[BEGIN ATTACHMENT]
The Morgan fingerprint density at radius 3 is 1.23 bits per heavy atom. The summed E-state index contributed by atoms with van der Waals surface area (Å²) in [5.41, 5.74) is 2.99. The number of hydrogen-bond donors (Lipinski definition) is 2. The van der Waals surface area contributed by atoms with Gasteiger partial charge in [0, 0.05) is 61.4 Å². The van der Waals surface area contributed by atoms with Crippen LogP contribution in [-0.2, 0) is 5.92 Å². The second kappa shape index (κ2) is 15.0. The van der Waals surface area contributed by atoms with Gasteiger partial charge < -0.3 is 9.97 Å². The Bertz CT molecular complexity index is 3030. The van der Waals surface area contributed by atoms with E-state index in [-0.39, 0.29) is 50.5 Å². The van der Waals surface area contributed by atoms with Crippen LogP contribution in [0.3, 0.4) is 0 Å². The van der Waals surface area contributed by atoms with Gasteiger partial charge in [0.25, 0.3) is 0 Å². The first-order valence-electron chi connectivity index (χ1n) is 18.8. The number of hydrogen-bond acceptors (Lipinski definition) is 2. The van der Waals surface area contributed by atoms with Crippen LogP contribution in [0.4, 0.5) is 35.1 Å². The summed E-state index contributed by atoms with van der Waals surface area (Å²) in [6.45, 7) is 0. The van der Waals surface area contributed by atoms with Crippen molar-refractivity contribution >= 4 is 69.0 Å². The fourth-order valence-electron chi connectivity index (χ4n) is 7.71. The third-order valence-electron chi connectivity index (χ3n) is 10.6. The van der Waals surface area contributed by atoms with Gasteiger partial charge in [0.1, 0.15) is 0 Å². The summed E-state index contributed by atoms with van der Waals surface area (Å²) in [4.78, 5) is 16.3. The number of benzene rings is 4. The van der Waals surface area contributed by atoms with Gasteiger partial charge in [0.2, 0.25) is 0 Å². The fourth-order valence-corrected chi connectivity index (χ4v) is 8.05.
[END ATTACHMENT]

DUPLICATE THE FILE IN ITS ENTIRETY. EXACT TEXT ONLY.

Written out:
The Morgan fingerprint density at radius 3 is 1.23 bits per heavy atom. The summed E-state index contributed by atoms with van der Waals surface area (Å²) in [5.41, 5.74) is 2.99. The number of hydrogen-bond donors (Lipinski definition) is 2. The van der Waals surface area contributed by atoms with Gasteiger partial charge in [0, 0.05) is 61.4 Å². The van der Waals surface area contributed by atoms with Crippen LogP contribution in [-0.2, 0) is 5.92 Å². The second kappa shape index (κ2) is 15.0. The van der Waals surface area contributed by atoms with Gasteiger partial charge < -0.3 is 9.97 Å². The Bertz CT molecular complexity index is 3030. The van der Waals surface area contributed by atoms with E-state index in [-0.39, 0.29) is 50.5 Å². The van der Waals surface area contributed by atoms with Crippen LogP contribution in [0.3, 0.4) is 0 Å². The van der Waals surface area contributed by atoms with Gasteiger partial charge in [0.25, 0.3) is 0 Å². The first-order valence-electron chi connectivity index (χ1n) is 18.8. The number of hydrogen-bond acceptors (Lipinski definition) is 2. The van der Waals surface area contributed by atoms with Crippen LogP contribution in [0.4, 0.5) is 35.1 Å². The summed E-state index contributed by atoms with van der Waals surface area (Å²) in [6.45, 7) is 0. The van der Waals surface area contributed by atoms with Crippen molar-refractivity contribution >= 4 is 69.0 Å². The fourth-order valence-electron chi connectivity index (χ4n) is 7.71. The third-order valence-electron chi connectivity index (χ3n) is 10.6. The van der Waals surface area contributed by atoms with Gasteiger partial charge in [0.1, 0.15) is 0 Å². The summed E-state index contributed by atoms with van der Waals surface area (Å²) in [4.78, 5) is 16.3. The number of benzene rings is 4. The van der Waals surface area contributed by atoms with Gasteiger partial charge in [0.2, 0.25) is 0 Å². The fourth-order valence-corrected chi connectivity index (χ4v) is 8.05.